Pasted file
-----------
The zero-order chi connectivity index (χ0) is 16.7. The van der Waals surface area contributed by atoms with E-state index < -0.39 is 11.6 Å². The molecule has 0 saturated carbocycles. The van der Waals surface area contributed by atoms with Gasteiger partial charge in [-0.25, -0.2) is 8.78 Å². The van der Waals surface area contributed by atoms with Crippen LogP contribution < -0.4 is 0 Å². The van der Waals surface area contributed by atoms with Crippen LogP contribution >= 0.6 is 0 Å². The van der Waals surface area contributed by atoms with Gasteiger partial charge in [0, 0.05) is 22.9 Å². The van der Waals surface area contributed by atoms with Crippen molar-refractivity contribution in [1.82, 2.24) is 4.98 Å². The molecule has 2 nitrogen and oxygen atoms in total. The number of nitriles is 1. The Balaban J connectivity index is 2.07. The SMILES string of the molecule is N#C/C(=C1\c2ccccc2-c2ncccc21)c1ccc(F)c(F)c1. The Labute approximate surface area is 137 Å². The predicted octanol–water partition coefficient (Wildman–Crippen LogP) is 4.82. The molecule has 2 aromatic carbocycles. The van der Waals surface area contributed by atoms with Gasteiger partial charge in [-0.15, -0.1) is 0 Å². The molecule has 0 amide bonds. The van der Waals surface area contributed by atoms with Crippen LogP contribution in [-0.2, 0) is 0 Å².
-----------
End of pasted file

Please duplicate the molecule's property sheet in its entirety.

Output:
The zero-order chi connectivity index (χ0) is 16.7. The van der Waals surface area contributed by atoms with E-state index < -0.39 is 11.6 Å². The molecule has 0 saturated carbocycles. The van der Waals surface area contributed by atoms with Gasteiger partial charge in [-0.25, -0.2) is 8.78 Å². The van der Waals surface area contributed by atoms with Crippen LogP contribution < -0.4 is 0 Å². The van der Waals surface area contributed by atoms with Crippen LogP contribution >= 0.6 is 0 Å². The van der Waals surface area contributed by atoms with Gasteiger partial charge in [0, 0.05) is 22.9 Å². The van der Waals surface area contributed by atoms with Crippen molar-refractivity contribution in [1.82, 2.24) is 4.98 Å². The molecule has 2 nitrogen and oxygen atoms in total. The number of nitriles is 1. The Balaban J connectivity index is 2.07. The SMILES string of the molecule is N#C/C(=C1\c2ccccc2-c2ncccc21)c1ccc(F)c(F)c1. The Labute approximate surface area is 137 Å². The predicted octanol–water partition coefficient (Wildman–Crippen LogP) is 4.82. The molecule has 2 aromatic carbocycles. The van der Waals surface area contributed by atoms with Gasteiger partial charge in [-0.15, -0.1) is 0 Å². The molecule has 0 amide bonds. The van der Waals surface area contributed by atoms with Crippen LogP contribution in [-0.2, 0) is 0 Å².